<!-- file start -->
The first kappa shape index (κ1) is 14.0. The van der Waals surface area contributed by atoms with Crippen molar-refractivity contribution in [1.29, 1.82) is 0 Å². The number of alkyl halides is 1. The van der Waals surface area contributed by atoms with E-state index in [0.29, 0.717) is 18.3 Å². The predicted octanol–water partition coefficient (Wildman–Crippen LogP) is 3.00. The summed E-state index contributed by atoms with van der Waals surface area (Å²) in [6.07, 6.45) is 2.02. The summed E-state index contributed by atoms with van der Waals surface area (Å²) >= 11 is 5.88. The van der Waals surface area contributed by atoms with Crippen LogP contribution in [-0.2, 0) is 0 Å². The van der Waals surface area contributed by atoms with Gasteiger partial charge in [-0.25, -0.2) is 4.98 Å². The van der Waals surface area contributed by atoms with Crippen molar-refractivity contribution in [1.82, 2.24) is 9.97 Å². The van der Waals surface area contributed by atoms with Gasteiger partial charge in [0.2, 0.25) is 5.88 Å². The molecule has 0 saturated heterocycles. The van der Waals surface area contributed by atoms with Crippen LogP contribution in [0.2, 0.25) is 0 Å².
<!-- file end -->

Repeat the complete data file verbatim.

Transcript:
The first kappa shape index (κ1) is 14.0. The van der Waals surface area contributed by atoms with Crippen molar-refractivity contribution in [1.29, 1.82) is 0 Å². The number of alkyl halides is 1. The van der Waals surface area contributed by atoms with E-state index in [0.29, 0.717) is 18.3 Å². The predicted octanol–water partition coefficient (Wildman–Crippen LogP) is 3.00. The summed E-state index contributed by atoms with van der Waals surface area (Å²) in [6.07, 6.45) is 2.02. The summed E-state index contributed by atoms with van der Waals surface area (Å²) >= 11 is 5.88. The van der Waals surface area contributed by atoms with Crippen LogP contribution in [-0.2, 0) is 0 Å². The van der Waals surface area contributed by atoms with Gasteiger partial charge in [-0.25, -0.2) is 4.98 Å². The van der Waals surface area contributed by atoms with Crippen molar-refractivity contribution in [1.82, 2.24) is 9.97 Å². The van der Waals surface area contributed by atoms with Gasteiger partial charge in [0.2, 0.25) is 5.88 Å². The molecule has 0 saturated heterocycles. The van der Waals surface area contributed by atoms with Crippen LogP contribution in [0.2, 0.25) is 0 Å².